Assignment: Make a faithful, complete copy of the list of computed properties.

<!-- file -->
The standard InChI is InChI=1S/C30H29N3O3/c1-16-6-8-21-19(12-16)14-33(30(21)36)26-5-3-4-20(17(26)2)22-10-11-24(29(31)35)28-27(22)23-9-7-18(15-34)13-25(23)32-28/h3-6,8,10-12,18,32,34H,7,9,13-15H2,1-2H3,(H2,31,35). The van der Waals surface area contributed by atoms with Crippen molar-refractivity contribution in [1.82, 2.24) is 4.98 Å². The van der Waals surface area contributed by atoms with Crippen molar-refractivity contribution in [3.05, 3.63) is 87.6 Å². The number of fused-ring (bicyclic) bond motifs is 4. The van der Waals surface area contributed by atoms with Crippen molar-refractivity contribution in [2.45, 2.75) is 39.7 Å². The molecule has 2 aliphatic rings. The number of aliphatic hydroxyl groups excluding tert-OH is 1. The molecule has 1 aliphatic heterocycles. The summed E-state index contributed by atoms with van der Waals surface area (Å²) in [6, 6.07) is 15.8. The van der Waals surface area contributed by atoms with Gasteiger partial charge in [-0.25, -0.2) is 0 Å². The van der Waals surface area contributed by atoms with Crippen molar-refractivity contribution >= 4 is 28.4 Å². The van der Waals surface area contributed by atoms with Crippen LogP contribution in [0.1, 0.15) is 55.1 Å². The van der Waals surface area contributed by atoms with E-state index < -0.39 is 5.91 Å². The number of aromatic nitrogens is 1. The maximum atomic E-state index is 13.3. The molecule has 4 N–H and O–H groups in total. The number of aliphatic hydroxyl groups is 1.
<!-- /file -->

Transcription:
The standard InChI is InChI=1S/C30H29N3O3/c1-16-6-8-21-19(12-16)14-33(30(21)36)26-5-3-4-20(17(26)2)22-10-11-24(29(31)35)28-27(22)23-9-7-18(15-34)13-25(23)32-28/h3-6,8,10-12,18,32,34H,7,9,13-15H2,1-2H3,(H2,31,35). The van der Waals surface area contributed by atoms with Crippen molar-refractivity contribution in [1.82, 2.24) is 4.98 Å². The van der Waals surface area contributed by atoms with Crippen molar-refractivity contribution in [3.05, 3.63) is 87.6 Å². The number of fused-ring (bicyclic) bond motifs is 4. The van der Waals surface area contributed by atoms with Crippen molar-refractivity contribution in [2.45, 2.75) is 39.7 Å². The molecule has 2 aliphatic rings. The number of aliphatic hydroxyl groups excluding tert-OH is 1. The molecule has 1 aliphatic heterocycles. The summed E-state index contributed by atoms with van der Waals surface area (Å²) in [6, 6.07) is 15.8. The van der Waals surface area contributed by atoms with Gasteiger partial charge in [-0.25, -0.2) is 0 Å². The van der Waals surface area contributed by atoms with Crippen molar-refractivity contribution >= 4 is 28.4 Å². The van der Waals surface area contributed by atoms with Crippen LogP contribution in [0.1, 0.15) is 55.1 Å². The van der Waals surface area contributed by atoms with E-state index < -0.39 is 5.91 Å². The number of aromatic nitrogens is 1. The maximum atomic E-state index is 13.3. The molecule has 4 N–H and O–H groups in total. The number of aliphatic hydroxyl groups is 1.